Christian Cowardice and the Suicide Tactic

Christian Cowardice and the Suicide Tactic April 5, 2019

A popular tactic within the Christian apologetics community is to identify and reject self-refuting arguments that are used against them. There is some wisdom here, but dig into this advice and you’ll find that it betrays a fear to confront the actual arguments.

What is a self-refuting statement?

A self-refuting statement is one that defeats itself. You can reject it without additional evidence or argument. Here are a few examples.

  • “This sentence is false.” If we assume that it’s true, the statement itself tells us it’s false.
  • “I will not respond to that.” Uh . . . you just did.
  • “Nobody goes there anymore; it’s too crowded” (Yogi Berra). The place can’t be both empty and crowded.

Popularity of this approach with Christian apologists 

Identifying a self-refuting argument is a quick way to parry an attack. You needn’t bother with a rebuttal if there’s no argument to rebut.

This is called the “Road Runner tactic” in I Don’t Have Enough Faith to Be an Atheist (2004) by Geisler and Turek. The atheist whose argument has self-destructed is like the coyote in the cartoon who suddenly looks down to discover he has run off a cliff.

The approach is called the “Suicide Tactic” in Tactics (2009) by Greg Koukl. He wants the Christian debater to point out that the argument has committed suicide.

Here are some examples from Koukl’s book that are more relevant to apologetics.

  1. To someone who says, “There are no absolutes,” the Christian could point out that that sentence gives no exceptions and so claims to be an absolute. It defeats itself. Or to “There is no truth,” the Christian shows that the sentence claims to be true, thus defeating the claim.
  2. “The Bible must be flawed because people make mistakes.” But if people make mistakes, that sentence is itself subject to error. And if the atheist wants to salvage his position by arguing that people don’t always make mistakes (and that his sentence was correct), then the Bible might also be correct by the same loophole.
  3. “Only science gives reliable truth.” But why is that statement trustworthy? Where is the science behind it?

And that’s that! (Or is it?)

Koukl says, “When a view commits suicide, it cannot be revived, because there is no way to repair it. Even God cannot give life to a contradictory notion.”

Not necessarily. Only through a strict and uncharitable interpretation can we dismiss these statements as meaningless. They might be clumsily worded, but they’re not meaningless. In fact, each of these examples is easily salvageable.

  1. Instead of “There are no absolutes,” say, “I see no evidence for moral absolutes” or “If you claim that there is absolute truth, provide evidence to back up that claim.”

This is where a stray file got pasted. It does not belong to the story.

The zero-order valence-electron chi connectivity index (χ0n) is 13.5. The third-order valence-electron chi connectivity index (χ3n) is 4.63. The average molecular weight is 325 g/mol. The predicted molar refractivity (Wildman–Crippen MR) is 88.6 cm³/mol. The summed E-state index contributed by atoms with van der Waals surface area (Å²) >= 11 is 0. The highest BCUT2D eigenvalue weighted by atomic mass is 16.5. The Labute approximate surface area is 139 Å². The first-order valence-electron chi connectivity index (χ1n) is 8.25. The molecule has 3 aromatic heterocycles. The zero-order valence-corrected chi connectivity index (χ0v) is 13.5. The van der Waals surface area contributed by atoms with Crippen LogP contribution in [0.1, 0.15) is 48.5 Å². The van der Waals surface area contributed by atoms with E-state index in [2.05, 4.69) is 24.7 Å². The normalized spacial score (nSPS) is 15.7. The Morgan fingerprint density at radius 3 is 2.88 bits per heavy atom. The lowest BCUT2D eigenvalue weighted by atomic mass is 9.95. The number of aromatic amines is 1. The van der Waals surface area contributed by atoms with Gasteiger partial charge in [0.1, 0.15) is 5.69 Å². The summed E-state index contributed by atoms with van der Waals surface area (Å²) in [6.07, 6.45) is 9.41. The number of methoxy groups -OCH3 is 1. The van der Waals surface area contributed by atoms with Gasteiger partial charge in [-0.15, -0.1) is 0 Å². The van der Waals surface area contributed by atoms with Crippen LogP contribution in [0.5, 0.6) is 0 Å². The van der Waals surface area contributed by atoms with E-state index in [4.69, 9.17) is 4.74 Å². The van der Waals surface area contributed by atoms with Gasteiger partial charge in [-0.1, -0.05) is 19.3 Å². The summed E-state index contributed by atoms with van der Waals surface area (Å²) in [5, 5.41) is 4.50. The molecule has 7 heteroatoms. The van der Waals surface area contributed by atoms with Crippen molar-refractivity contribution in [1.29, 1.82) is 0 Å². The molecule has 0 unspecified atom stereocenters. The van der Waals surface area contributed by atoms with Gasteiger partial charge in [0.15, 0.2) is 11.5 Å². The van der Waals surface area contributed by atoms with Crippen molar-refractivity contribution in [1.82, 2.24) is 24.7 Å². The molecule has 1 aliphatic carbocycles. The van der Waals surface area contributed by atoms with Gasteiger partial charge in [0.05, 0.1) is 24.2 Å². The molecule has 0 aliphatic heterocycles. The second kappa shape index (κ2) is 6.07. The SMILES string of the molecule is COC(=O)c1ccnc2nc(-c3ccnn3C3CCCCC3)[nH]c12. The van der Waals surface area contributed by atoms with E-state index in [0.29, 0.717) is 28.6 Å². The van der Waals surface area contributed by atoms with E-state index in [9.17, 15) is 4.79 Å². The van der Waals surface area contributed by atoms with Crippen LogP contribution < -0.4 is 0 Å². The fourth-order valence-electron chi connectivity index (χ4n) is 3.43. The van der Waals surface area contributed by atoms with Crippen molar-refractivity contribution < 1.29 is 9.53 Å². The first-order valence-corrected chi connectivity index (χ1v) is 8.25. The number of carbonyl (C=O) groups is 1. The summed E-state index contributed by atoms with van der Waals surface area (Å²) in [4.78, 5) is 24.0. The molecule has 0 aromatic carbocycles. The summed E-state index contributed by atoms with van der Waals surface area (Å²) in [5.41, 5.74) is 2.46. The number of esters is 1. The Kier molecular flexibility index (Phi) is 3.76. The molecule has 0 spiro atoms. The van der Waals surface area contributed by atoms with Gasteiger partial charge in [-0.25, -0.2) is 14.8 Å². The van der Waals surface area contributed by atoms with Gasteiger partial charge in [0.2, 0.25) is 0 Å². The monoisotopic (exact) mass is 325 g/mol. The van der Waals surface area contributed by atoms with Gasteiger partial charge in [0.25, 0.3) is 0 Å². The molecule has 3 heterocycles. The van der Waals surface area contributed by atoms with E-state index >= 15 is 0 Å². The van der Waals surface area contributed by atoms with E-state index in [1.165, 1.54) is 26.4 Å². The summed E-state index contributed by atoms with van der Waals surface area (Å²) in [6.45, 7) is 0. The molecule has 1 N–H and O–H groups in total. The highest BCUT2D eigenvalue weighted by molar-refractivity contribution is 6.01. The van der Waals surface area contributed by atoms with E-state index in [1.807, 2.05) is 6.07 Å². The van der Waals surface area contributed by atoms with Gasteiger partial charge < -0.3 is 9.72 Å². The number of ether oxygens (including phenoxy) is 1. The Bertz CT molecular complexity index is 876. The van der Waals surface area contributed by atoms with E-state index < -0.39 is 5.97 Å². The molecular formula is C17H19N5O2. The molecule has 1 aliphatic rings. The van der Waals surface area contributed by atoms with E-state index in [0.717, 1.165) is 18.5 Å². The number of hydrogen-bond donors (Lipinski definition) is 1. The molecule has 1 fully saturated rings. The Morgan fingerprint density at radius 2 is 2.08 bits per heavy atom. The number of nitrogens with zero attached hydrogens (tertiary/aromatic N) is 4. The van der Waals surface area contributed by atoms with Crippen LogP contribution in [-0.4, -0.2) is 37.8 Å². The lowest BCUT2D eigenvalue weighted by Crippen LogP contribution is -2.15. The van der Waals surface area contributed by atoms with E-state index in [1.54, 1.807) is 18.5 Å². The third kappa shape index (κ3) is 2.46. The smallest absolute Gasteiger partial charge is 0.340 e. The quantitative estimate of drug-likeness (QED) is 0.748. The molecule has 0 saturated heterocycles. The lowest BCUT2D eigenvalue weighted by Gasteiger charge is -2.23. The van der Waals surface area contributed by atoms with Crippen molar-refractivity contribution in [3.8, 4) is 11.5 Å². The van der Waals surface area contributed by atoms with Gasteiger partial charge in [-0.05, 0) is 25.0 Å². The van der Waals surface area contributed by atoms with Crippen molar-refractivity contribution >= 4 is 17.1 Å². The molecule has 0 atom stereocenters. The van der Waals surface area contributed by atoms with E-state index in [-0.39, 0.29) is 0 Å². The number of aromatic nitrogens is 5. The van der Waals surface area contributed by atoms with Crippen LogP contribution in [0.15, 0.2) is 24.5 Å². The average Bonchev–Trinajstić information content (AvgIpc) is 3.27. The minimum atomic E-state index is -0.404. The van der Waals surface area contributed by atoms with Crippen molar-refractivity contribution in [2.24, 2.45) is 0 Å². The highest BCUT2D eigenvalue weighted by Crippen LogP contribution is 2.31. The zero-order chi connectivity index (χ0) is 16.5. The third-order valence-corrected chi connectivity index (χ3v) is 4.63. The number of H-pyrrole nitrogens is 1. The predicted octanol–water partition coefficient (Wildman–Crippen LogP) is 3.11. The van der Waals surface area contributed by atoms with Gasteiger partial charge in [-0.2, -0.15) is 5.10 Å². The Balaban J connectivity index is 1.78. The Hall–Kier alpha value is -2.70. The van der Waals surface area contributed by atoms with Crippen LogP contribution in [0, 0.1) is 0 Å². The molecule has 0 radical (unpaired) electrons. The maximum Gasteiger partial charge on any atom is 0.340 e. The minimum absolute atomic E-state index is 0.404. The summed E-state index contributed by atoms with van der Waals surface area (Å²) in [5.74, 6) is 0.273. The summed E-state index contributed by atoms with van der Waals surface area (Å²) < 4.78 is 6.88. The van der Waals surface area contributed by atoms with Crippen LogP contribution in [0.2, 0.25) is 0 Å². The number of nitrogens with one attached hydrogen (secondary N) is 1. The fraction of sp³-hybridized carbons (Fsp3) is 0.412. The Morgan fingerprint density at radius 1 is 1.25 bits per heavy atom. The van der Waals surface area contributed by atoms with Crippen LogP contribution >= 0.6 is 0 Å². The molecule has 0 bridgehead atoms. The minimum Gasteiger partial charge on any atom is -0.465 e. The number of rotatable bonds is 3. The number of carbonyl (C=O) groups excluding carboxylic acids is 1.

2. Instead of “The Bible must be flawed because people make mistakes,” say, “The Bible can’t be declared flawless if it was written by flawed people” or “Bible manuscripts disagree, so we can’t be certain what the originals said.”
  3. Instead of “Only science gives reliable truth,” say, “Science delivers—consider the computer you’re typing on” or “If religion gives reliable new insights about reality, like science, I want to see examples.”

If the point were that clarity matters and that we should be careful how we construct arguments, that’s valid, but Koukl is not interested in careful wording. He wants to use this as a caltrop or rhetorical trick, an excuse to avoid dealing with the argument. This is what a debater does; this is not what someone interested in exploring the evidence does.

Christian cowardice and avoiding the burden of proof

The honest Christian would want to find any truth behind a claim. Is it poorly worded? Then fix the wording. Watch out for games like this where the Christian looks for the easy out rather than actually confronting any issue that’s there.

Used this way, the Suicide Tactic is just a dishonest gimmick to avoid the issue. The larger goal of apologists like Koukl—and they’ll often admit this—is to avoid the burden of proof. Making a claim and defending it is difficult, so he looks for opportunities to dupe the other person into doing that. He wants to attack, not defend.

In the first place, the Christian is the one making the remarkable claim—“God exists” or “Jesus resurrected,” perhaps—and so is obliged to gives reasons to accept the claim. But more important, the Christian can never win the argument if they shirk their burden of proof. Sure, they sidestep being embarrassed by not being able to defend their position well, but they also sidestep the opportunity to convince someone that they’re right.

Apparently they find that shouldering the burden of proof for defending the Jesus story is actually a burden.

Religion is a byproduct of fear.
For much of human history, it may have been a necessary evil,
but why was it more evil than necessary?
Isn’t killing people in the name of God
a pretty good definition of insanity?
— Arthur C. Clarke

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(This is an update of a post that originally appeared 3/30/15.)

Image from Miroslaav Vajdic, CC license

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